We live in a culture that is mobile and global, and we travel through exotic locales feeling that we are privileged and cultured. The premise of Lawrence Osborne’s novel “The Forgiven” that people will travel from Europe to a three-day party in the central Moroccan desert seems eminently reasonable. Jo and David Henniger have taken a plane to Spain, a ferry to Africa, and rented a car to attend a party. David’s school friend Richard Galloway and his partner Dally Margolis are throwing an elaborate weekend party at their Moroccan retreat, built out of an abandoned village or ksour.
Osborne describes Richard and Dally with a local’s eyes:
Les visiteurs, as they were called. Tall, golden men with bright eyes and fussy, incomprehensible tastes. They could have stepped off a ladder dropped from the sky for all the people of Azna knew. The term visitor also implied that at some point in the merciful future they would depart just as suddenly as they had arrived. It was admitted that they were wealthy and that they spent their money in an exceedingly unwise and profligate way, and that this was much to the advantage of the people.
Aside from tourism, the main business of the Moroccans in the book is the sale of fossils they have dug from the desert, which was once, millennia ago, a sea. The locals regard the fossils as the remains of devils. The Europeans view the locals as “repressed and enraged. They treat their women like donkeys.” Transactions are a good enough basis for everyone to get along.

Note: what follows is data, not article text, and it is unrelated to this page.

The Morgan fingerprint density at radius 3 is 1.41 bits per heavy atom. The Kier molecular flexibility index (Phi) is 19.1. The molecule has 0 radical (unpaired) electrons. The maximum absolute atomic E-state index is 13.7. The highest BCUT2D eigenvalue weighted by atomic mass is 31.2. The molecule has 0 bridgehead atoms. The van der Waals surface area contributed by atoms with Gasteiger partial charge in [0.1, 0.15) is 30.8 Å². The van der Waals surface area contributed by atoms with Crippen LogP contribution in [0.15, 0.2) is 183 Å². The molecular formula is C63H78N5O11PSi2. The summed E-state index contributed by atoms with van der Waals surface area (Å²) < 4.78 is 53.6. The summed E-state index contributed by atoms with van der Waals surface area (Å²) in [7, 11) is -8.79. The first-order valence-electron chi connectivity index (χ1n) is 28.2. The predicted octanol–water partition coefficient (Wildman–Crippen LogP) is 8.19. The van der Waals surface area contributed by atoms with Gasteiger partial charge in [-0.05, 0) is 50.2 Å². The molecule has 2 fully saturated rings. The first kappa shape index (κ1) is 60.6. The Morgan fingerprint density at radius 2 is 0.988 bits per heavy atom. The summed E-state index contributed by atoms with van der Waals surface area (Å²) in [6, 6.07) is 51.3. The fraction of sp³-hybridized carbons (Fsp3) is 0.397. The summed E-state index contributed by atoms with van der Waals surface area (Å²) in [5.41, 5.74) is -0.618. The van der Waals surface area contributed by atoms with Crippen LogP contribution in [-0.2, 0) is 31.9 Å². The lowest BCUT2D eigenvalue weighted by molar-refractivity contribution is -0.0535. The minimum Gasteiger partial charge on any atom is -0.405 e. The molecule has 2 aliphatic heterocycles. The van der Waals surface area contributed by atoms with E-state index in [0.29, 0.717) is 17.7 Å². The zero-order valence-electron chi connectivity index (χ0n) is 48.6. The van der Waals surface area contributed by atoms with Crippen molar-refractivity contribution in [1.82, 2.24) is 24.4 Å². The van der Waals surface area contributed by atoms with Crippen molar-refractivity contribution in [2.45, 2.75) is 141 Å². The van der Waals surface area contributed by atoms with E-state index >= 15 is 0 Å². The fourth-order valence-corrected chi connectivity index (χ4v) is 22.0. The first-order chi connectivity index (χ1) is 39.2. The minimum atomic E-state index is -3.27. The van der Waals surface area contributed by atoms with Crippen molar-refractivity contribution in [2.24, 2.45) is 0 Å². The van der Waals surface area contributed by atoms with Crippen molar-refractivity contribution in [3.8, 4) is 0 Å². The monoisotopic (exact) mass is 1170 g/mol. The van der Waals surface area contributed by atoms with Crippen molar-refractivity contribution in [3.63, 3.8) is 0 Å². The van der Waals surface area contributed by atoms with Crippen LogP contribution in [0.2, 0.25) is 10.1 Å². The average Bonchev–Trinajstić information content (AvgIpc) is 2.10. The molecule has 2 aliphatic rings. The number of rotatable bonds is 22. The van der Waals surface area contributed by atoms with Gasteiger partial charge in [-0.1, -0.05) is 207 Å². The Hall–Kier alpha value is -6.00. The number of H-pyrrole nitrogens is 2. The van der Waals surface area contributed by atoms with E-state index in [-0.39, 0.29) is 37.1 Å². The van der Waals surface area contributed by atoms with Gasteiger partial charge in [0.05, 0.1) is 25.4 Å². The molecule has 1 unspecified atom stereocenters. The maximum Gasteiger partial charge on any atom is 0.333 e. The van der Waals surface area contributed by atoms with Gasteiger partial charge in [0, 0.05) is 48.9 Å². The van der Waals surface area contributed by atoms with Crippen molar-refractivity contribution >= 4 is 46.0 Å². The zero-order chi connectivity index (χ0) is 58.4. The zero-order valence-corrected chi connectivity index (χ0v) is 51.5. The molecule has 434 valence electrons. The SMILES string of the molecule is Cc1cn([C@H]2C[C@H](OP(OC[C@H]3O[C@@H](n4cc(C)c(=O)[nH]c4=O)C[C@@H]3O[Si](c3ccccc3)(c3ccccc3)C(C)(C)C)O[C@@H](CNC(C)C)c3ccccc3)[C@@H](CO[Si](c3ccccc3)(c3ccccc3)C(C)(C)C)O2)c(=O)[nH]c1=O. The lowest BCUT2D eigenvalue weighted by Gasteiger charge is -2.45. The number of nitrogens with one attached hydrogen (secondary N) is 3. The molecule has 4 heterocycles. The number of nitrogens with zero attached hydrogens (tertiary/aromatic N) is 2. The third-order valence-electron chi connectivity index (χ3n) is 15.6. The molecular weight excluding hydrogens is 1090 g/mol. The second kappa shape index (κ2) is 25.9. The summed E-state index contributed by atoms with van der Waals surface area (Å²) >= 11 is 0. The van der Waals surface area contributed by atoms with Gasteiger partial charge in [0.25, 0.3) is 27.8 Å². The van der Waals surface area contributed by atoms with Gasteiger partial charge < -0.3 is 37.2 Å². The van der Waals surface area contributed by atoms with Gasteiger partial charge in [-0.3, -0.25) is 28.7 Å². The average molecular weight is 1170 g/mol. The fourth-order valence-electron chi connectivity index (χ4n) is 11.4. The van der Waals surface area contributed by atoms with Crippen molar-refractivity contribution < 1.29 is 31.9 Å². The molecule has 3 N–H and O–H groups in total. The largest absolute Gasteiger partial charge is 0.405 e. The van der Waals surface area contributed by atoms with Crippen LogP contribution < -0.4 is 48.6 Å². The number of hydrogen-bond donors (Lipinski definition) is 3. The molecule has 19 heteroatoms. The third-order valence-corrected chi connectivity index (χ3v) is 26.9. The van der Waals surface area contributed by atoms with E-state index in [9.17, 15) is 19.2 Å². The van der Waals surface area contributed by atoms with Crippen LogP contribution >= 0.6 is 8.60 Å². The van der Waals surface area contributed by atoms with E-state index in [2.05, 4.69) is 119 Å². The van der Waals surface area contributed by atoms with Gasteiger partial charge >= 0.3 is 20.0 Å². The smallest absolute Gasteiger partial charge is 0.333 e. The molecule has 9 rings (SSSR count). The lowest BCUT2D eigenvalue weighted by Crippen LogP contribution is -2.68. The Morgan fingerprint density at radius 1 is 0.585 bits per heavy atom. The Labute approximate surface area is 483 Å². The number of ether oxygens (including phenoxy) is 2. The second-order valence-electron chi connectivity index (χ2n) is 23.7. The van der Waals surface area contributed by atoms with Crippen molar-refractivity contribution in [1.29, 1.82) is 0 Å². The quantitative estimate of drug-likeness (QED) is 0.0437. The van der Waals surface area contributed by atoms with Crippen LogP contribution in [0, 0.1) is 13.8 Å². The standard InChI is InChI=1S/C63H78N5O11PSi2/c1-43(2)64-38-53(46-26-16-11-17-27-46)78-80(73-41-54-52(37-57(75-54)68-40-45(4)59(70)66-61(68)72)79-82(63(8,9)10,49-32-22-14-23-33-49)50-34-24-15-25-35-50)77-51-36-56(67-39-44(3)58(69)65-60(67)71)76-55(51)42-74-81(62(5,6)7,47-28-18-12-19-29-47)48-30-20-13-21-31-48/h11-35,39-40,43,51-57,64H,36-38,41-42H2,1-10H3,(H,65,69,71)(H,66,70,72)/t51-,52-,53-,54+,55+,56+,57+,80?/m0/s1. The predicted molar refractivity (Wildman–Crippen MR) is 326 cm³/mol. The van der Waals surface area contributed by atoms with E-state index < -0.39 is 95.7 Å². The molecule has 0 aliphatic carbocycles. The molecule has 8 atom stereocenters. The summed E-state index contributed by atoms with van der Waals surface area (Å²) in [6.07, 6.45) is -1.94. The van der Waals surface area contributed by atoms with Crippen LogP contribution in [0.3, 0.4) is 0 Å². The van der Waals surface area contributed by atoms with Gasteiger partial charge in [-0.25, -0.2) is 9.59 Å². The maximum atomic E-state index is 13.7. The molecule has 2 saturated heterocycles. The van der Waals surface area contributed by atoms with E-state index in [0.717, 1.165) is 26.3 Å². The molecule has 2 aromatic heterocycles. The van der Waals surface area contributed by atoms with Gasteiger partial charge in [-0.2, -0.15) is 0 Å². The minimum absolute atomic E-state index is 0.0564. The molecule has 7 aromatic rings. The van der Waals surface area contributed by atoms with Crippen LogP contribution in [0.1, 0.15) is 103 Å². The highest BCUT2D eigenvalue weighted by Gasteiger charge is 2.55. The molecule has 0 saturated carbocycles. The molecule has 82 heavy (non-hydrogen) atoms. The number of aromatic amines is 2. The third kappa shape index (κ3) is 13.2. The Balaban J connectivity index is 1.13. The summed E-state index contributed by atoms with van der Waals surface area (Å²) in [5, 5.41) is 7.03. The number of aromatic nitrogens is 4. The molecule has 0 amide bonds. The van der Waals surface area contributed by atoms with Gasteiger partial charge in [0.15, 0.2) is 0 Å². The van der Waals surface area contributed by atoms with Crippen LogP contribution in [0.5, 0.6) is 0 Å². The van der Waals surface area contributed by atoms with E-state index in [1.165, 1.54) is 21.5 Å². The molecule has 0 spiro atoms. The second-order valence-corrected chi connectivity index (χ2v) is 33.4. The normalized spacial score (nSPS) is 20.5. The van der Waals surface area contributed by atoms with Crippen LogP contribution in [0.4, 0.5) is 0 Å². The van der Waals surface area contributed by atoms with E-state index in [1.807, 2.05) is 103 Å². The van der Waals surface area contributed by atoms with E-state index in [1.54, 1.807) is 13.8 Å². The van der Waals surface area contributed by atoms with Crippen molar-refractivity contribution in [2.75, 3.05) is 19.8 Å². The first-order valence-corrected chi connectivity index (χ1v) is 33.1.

On the long drive south, after a surprisingly bibulous lunch, David and Jo hit and kill Driss, a young Moroccan, who has tried to flag down the car. Not knowing what else to do, Jo and David bring the body to the party with them, but word has got back to Abdellah’s, Driss’ father, in his village, even further south, just at the edge of the desert. Abdellah shows up the next day to collect the body. Hamid, Dally and Richard’s major domo, manages Abdullah’s visit and his demand for some kind of compensation. The upshot is that David must go with Abdellah as he takes the body south for burial. David hesitates, but understands that he must make this compromise with the culture.
As Osborne proceeds through this layered novel, he uncovers much to be forgiven. Jo and David’s marriage is rocky. They have not so much disturbed the party as disrupted the surface compromise that allows the two cultures to profit from each other. But Driss is not entirely the innocent he appears either. As he digs deeper, Osborne exposes the many conflicts underlying the various relationships he describes. Betrayals of religion, culture, family and particularly money – what people with money may do, what other people must do for money – are brought to life with subtlety and savagery.
The heat, the desert landscape, and each side’s complete obliviousness to the other’s point of view make “The Forgiven” a fascinating and thought-provoking novel. Do you agree? Let us know in the comments.
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